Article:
Pulsed laser deposition of KNbO3 thin films
Martin, M.J., Alfonso, J.E., Mendiola, J., Zaldo, C., Gill, D.S., Eason, R.W. and Chandler, P.J. (1997) Pulsed laser deposition of KNbO3 thin films. Journal of Materials Research, 12, (10), 2699-2706. (doi:10.1557/JMR.1997.0359 ).
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The laser ablation of stationary KNbO3 single crystal targets induces a Nb enrichment of the target surface. In rotated targets this effect is observed only in those areas irradiated with low laser fluence. The composition of the plasma formed close to the target surface is congruent with the target composition; however, at further distances K-deficient films are formed due to the preferential backscattering of K in the plasma. This loss may be compensated for by using K-rich ceramic targets. Best results so far have been obtained with [K]/[Nb] = 2.85 target composition, and crystalline KNbO3 films are formed when heating the substrates to 650 °C. Films formed on (100)MgO single crystals are usually single phase and oriented with the (110) film plane parallel to the (100) substrate surface. (100)NbO may coexist with KNbO3 on (100)MgO. At substrate temperatures higher than 650 °C, niobium diffuses into MgO forming Mg4Nb2O9 and NbO, leading to K evaporation from the film. Films formed on (001) alpha-Al2O3 (sapphire) show the coexistence of (111), (110), and (001) orientations of KNbO3, and the presence of NbO2 is also observed. KNbO3 films deposited on (001)LiNbO3 crystallize with the (111) plane of the film parallel to the substrate surface. For the latter two substrates the Nb diffusion into the substrate is lower than in MgO and consequently the K concentration retained in the film is comparatively larger.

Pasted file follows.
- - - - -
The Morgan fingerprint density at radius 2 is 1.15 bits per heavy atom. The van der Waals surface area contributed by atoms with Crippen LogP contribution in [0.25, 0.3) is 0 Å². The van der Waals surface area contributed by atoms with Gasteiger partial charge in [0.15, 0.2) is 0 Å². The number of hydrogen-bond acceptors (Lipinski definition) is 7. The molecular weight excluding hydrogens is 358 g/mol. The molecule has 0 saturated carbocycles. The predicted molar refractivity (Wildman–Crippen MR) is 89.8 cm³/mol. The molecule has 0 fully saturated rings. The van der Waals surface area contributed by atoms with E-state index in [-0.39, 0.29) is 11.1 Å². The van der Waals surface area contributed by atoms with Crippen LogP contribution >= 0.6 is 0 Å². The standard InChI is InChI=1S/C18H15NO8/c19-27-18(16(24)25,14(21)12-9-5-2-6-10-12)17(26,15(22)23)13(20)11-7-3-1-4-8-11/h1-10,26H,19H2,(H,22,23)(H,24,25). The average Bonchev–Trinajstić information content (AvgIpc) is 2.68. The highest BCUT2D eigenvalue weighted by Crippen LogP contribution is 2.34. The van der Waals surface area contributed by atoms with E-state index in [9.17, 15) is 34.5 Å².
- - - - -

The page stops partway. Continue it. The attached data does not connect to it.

|Subjects:||Q Science > QC Physics
T Technology > TK Electrical engineering. Electronics Nuclear engineering
|Divisions:||University Structure - Pre August 2011 > Optoelectronics Research Centre
|Date Deposited:||11 Mar 2010|
|Last Modified:||27 Mar 2014 18:58|
|RDF:||RDF+N-Triples, RDF+N3, RDF+XML, Browse.|
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